May 2017

Review by Dianne

For the May meeting, we read The House of the Deaf Man by Peter Kristufek, a Slovakian writer and apparently one of the rising stars of the Slovakian literary scene. In a country of only 5.5 million, most local authors are considered successful if they sell 500-1000 books. The House of the Deaf Man sold over 2500 in its first print, which is considered something of a runaway success. Unfortunately for local authors, sales tend to be dominated by translations of English-language best-sellers, such as Dan Brown and Jodi Picoult, who can sell in the tens of thousands. However, since the 1989 Velvet Revolution, there has developed a strong current of self-parody and introspection in Slovakian literature and ‘House of the Deaf Man’ falls very much into this genre.

The story is told through the voice of Adam Trnovsky, a child at the start of the book in 1938 and focuses very much on his father, a well-respected GP, whose deafness, at first metaphorical and then physical colours their relationship. Adam returns home after his father’s death to clear out the former family home, but of course, everything is touched with memories, good and bad. His father has turned a deaf ear to the huge social and political upheavals of his life and tried to portray the image of a happy and contented man – the truth, though, it very different. Adam describes this ‘deafness’ as almost a national trait – if you pretend that something isn’t happening, you don’t have to do anything about it.

The plot is quite sparse, with lots of unresolved questions (Did his father really turn his uncle over to the Nazis? Who belongs to the bones that Adam found in the backyard and how did they get there?). It’s told almost as a series of (sometimes unrelated) anecdotes, a bit like listening to an older relative recount family stories after dinner. Some parts are snortingly funny and others quite sad and introspective, but all are interesting and give us an insight into a country and a view of history that we’ve not come across before. One of the dangers of recounting a story that is within the living memory of much of the population is that the author needs to be either very precise or very imprecise. Kristufek has followed the imprecise path, which allows a huge amount of leeway in dates, experiences and perceptions. Enjoyable but meandering and quite waffly, we decided that this book (at 650 pages) could have done with some judicious editing and was a story that readers could dip in and out of and come back to without too much loss of continuity.

Find a complete review of The House Of The Deaf man here.

Ratings: Claudia DNR, Denise 2.5, Di 2.5, Janet 2.5, Judith 2.5, Kim DNR, Margie 3, Penny 3 and Viv 2.5.

Next month we get together on the  8/05/17 at 6:30pm at Preece House, 50 Nerang St Bischof Pioneer Park, Nerang (next to 54 Nerang St. shops) to discuss Flesh-Coloured Dominoes by Zigmunds Skujins. This continues our year of European novels in translation. Hope to see you there and Happy Reading!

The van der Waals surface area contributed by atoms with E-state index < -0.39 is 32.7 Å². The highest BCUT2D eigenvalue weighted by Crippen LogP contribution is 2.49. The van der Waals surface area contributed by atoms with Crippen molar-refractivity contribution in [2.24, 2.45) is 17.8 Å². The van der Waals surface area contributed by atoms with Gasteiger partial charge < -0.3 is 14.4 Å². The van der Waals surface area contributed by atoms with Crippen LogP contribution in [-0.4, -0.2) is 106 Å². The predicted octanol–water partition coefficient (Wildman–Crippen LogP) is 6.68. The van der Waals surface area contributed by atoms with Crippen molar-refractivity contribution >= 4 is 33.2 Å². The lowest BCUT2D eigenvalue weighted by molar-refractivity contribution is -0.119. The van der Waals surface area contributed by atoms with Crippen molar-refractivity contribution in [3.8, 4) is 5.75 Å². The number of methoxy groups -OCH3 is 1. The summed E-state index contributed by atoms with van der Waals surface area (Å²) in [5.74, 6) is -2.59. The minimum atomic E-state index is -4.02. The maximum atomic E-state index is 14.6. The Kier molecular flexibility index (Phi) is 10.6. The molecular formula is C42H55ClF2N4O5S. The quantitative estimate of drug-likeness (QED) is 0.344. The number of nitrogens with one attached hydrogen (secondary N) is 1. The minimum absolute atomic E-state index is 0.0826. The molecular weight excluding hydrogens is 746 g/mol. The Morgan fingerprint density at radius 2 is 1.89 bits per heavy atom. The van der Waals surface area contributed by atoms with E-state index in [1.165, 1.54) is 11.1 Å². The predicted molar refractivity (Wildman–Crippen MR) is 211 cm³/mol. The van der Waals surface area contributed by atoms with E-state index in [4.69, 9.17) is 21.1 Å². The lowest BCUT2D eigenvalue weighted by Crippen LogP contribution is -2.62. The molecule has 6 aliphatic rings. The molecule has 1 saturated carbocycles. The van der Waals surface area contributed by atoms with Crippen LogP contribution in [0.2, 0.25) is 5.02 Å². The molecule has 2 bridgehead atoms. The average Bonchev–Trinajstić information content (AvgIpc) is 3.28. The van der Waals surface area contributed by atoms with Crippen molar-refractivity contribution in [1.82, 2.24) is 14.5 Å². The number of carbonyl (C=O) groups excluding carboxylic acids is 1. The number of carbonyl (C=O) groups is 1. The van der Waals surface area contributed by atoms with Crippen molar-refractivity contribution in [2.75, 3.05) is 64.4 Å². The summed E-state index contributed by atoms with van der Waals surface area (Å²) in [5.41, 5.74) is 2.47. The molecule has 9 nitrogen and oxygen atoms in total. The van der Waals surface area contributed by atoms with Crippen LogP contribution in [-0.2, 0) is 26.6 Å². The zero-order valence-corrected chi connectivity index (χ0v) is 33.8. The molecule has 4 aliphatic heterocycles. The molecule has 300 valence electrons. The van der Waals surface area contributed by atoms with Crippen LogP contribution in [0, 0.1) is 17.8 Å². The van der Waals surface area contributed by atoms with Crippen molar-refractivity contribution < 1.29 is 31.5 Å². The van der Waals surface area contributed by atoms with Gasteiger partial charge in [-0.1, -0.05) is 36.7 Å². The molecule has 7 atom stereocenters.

About Us

We are a group that gets together once a month to discuss good books. Each of us gets to choose a book on a rotational basis, preferably one outside our personal comfort zone – we try to keep the trash to ourselves. After the discussion, we comment on other books we read that month. Most of the time we remain friends after the meeting.

Preece HouseWe meet at the 1948 heritage Preece House, 50 Nerang St Bischof Pioneer Park, Nerang (next to 54 Nerang St. shops) on the second Monday of every month from 6:30 p.m. to 8:30 p.m. excluding Public Holidays. A small contribution is required towards the rent of the room, but not if you are a first timer. The amount depends on the number of people attending.
One book title is chosen each month and we all read that book. There is a ‘host’ who introduces and co-ordinates the discussion. The role of host is rotated around the group so that each member has the opportunity to nominate their book (it could also be an author, theme or genre). The host also acts as chairperson for that meeting.
Although we are not a social club (we are readers), we occasionally attend literary events, relevant movies or plays here at the Gold Coast, Brisbane or Byron Bay. We conform to basic meeting practices and everyone has an equal opportunity to express their opinion. Everyone’s interpretation is valid, as long as it’s expressed respectfully.
We welcome any new members who share our aims and are happy to contribute to our group. Newcomers are not required to have read the book to attend the first meeting and no contribution is required from them.
Feel free to have a look at our Booklist and Newsletters in the sidebar. If you are reading this blog in a mobile device, switch to desktop view.

CONTACT DETAILS

We meet from 6:30 to 8:30 PM on the 2nd Monday of every month at the heritage listed PreeceC HOUSE located on Bischoff Park, Nerang Street (next corner White St), Nerang next door to shops at 54 Nerang Street. Please contact us for info on meetings that fall on Public Holidays.
For more information use the contact form.

Save

Save

Save

Save

Save

Save

Save

Save

Save

Save

Save

Save

Save

Save

Save

Save

Save

Save

Save

Save

Save

Save

Save

Save

Save

Save

Save

Save

Save

Save

Save

Save

Save

Save

Save

Save